ch10 - Price Competition Chapter 10: Price Competition 1...

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Chapter 10: Price Competition 1 Price Competition
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Chapter 10: Price Competition 2 Introduction In a wide variety of markets firms compete in prices Internet access Restaurants Consultants Financial services With monopoly setting price or quantity first makes no difference In oligopoly it matters a great deal nature of price competition is much more aggressive the quantity competition
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Chapter 10: Price Competition 3 Price Competition: Bertrand In the Cournot model price is set by some market clearing mechanism An alternative approach is to assume that firms compete in prices: this is the approach taken by Bertrand Leads to dramatically different results Take a simple example two firms producing an identical product (spring water?) firms choose the prices at which they sell their products each firm has constant marginal cost of c inverse demand is P = A – B.Q direct demand is Q = a b.P with a = A/B and b= 1 /B
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Chapter 10: Price Competition 4 Bertrand competition We need the derived demand for each firm demand conditional upon the price charged by the other firm Take firm 2. Assume that firm 1 has set a price of p 1 – if firm 2 sets a price greater than p 1 she will sell nothing – if firm 2 sets a price less than p 1 she gets the whole market – if firm 2 sets a price of exactly p 1 consumers are indifferent between the two firms: the market is shared, presumably 50:50 So we have the derived demand for firm 2 – q 2 = 0 if p 2 > p 1 – q 2 = ( a – bp 2 )/2 if p 2 = p 1 – q 2 = a – bp 2 if p 2 < p 1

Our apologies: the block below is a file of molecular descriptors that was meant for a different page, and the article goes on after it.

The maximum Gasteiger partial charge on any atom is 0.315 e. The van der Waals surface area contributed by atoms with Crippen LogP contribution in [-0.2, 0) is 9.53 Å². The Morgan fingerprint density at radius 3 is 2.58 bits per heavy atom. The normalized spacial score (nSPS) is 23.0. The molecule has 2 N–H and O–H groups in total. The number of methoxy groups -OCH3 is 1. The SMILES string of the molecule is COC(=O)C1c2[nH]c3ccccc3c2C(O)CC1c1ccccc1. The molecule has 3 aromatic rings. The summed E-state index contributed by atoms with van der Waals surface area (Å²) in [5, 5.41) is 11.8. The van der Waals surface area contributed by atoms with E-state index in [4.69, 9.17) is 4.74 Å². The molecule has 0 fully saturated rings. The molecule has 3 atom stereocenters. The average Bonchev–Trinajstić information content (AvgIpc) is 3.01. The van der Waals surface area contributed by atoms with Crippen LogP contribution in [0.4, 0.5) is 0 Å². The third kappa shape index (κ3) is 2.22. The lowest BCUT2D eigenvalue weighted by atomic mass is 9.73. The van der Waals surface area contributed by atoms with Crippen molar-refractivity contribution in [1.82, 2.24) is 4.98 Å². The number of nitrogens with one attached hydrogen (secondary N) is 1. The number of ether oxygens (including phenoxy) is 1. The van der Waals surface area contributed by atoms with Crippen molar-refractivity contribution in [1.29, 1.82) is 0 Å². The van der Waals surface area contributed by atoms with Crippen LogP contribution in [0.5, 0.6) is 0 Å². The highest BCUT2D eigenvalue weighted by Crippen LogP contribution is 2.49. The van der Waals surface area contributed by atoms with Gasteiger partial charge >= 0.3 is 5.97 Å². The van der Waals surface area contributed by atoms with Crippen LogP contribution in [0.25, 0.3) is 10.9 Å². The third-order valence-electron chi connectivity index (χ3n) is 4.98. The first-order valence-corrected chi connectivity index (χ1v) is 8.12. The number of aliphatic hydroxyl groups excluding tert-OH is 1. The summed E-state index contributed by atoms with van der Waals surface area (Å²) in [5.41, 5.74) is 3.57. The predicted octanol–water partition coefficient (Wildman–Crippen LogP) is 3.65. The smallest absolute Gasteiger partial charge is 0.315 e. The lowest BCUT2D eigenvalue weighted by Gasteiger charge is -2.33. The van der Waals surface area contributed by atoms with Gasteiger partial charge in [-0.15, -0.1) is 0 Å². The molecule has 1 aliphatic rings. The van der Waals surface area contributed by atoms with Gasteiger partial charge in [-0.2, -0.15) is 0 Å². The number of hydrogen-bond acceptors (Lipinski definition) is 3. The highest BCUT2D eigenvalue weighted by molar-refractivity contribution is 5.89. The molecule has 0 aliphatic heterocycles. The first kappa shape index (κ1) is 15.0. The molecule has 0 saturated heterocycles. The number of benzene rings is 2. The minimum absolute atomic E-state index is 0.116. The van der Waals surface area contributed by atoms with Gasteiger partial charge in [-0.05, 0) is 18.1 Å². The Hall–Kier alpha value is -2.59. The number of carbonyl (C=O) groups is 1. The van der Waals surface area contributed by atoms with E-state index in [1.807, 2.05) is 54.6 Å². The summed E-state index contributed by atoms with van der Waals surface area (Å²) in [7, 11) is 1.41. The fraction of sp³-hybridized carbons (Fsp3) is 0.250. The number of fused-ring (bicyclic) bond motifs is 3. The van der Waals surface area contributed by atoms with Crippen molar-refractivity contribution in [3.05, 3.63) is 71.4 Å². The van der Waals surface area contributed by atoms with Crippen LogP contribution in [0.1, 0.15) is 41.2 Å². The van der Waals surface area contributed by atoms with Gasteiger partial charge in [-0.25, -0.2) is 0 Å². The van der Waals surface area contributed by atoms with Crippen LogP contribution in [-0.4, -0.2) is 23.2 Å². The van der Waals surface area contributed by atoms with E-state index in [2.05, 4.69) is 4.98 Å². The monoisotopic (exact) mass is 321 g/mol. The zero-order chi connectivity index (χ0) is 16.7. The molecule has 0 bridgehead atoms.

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Chapter 10: Price Competition 5 Bertrand competition 2 This can be illustrated as follows: Demand is discontinuous p 2 q 2 p 1 a a - bp 1 ( a - bp 1 )/2 There is a jump at p 2 = p 1 The discontinuity in demand carries over to profit
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Chapter 10: Price Competition 6 Bertrand competition 3 Firm 2’s profit is: π 2 (p 1, , p 2 ) = 0 if p 2 > p 1 π 2 (p 1, , p 2 ) = (p 2 - c)(a - bp 2 ) if p 2 < p 1 π 2 (p 1, , p 2 ) = (p 2 - c)(a - bp 2 )/2 if p 2 = p 1 Clearly this depends on p 1 . Suppose first that firm 1 sets a “very high” price: greater than the monopoly price of p M = (a +c)/2b For whatever reason!
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Chapter 10: Price Competition 7 Bertrand competition 4 With p 1 > (a + c)/2b, Firm 2’s profit looks like this: Firm 2’s Price Firm 2’s Profit c (a+c)/2b p 1 p 2 < p 1 p 2 = p 1 p 2 > p 1 What price should firm 2 set? The monopoly price What if firm 1 prices at (a + c)/2b? So firm 2 should just undercut p 1 a bit and get almost all the monopoly profit Firm 2 will only earn a positive profit by cutting its price to (a + c)/2b or less At p2 = p1 firm 2 gets half of the monopoly profit
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Chapter 10: Price Competition 8 Bertrand competition 5 Now suppose that firm 1 sets a price less than (a + c)/2b Firm 2’s Price Firm 2’s Profit c (a+c)/2b p 1 p 2 < p 1 p 2 = p 1 p 2 > p 1 Firm 2’s profit looks like this: What price should firm 2 set now? As long as p
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This note was uploaded on 08/08/2011 for the course EC 170 taught by Professor Menegotto during the Fall '08 term at Tufts.

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ch10 - Price Competition Chapter 10: Price Competition 1...

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